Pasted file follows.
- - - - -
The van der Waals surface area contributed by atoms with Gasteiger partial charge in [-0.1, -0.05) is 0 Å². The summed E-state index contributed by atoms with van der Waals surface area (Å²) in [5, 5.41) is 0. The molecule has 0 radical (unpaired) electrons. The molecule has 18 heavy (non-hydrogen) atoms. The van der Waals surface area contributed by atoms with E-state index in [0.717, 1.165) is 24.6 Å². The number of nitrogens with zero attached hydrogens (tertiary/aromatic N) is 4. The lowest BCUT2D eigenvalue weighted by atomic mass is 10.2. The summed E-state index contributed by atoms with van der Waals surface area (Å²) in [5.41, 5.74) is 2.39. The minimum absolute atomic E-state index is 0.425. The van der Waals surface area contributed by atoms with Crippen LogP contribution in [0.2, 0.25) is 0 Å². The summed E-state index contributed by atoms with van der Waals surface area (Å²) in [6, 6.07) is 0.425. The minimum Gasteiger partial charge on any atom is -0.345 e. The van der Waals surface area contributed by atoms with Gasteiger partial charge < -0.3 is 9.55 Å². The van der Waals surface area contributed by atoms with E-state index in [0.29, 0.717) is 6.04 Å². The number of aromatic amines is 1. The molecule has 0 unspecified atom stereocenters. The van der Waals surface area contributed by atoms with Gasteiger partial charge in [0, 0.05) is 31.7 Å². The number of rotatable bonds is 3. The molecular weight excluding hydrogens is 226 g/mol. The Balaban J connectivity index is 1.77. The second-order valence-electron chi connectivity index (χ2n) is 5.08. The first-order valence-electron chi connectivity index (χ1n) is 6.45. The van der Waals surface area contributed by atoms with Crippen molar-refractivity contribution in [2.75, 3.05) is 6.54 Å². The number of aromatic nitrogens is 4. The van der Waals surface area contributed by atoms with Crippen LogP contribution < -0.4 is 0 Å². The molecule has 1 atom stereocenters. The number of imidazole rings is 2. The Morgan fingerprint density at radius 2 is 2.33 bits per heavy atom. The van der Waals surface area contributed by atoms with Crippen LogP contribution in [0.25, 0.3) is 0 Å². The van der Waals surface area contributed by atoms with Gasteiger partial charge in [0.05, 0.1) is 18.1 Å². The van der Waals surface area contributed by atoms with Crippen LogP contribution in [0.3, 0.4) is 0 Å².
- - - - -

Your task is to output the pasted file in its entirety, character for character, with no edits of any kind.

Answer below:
The van der Waals surface area contributed by atoms with Gasteiger partial charge in [-0.1, -0.05) is 0 Å². The summed E-state index contributed by atoms with van der Waals surface area (Å²) in [5, 5.41) is 0. The molecule has 0 radical (unpaired) electrons. The molecule has 18 heavy (non-hydrogen) atoms. The van der Waals surface area contributed by atoms with E-state index in [0.717, 1.165) is 24.6 Å². The number of nitrogens with zero attached hydrogens (tertiary/aromatic N) is 4. The lowest BCUT2D eigenvalue weighted by atomic mass is 10.2. The summed E-state index contributed by atoms with van der Waals surface area (Å²) in [5.41, 5.74) is 2.39. The minimum absolute atomic E-state index is 0.425. The van der Waals surface area contributed by atoms with Crippen LogP contribution in [0.2, 0.25) is 0 Å². The summed E-state index contributed by atoms with van der Waals surface area (Å²) in [6, 6.07) is 0.425. The minimum Gasteiger partial charge on any atom is -0.345 e. The van der Waals surface area contributed by atoms with Gasteiger partial charge < -0.3 is 9.55 Å². The van der Waals surface area contributed by atoms with E-state index in [0.29, 0.717) is 6.04 Å². The number of aromatic amines is 1. The molecule has 0 unspecified atom stereocenters. The van der Waals surface area contributed by atoms with Gasteiger partial charge in [0, 0.05) is 31.7 Å². The number of rotatable bonds is 3. The molecular weight excluding hydrogens is 226 g/mol. The Balaban J connectivity index is 1.77. The second-order valence-electron chi connectivity index (χ2n) is 5.08. The first-order valence-electron chi connectivity index (χ1n) is 6.45. The van der Waals surface area contributed by atoms with Crippen molar-refractivity contribution in [2.75, 3.05) is 6.54 Å². The number of aromatic nitrogens is 4. The van der Waals surface area contributed by atoms with Crippen LogP contribution < -0.4 is 0 Å². The molecule has 1 atom stereocenters. The number of imidazole rings is 2. The Morgan fingerprint density at radius 2 is 2.33 bits per heavy atom. The van der Waals surface area contributed by atoms with Crippen LogP contribution in [0.25, 0.3) is 0 Å². The van der Waals surface area contributed by atoms with Gasteiger partial charge in [0.05, 0.1) is 18.1 Å². The van der Waals surface area contributed by atoms with Crippen LogP contribution in [0.3, 0.4) is 0 Å².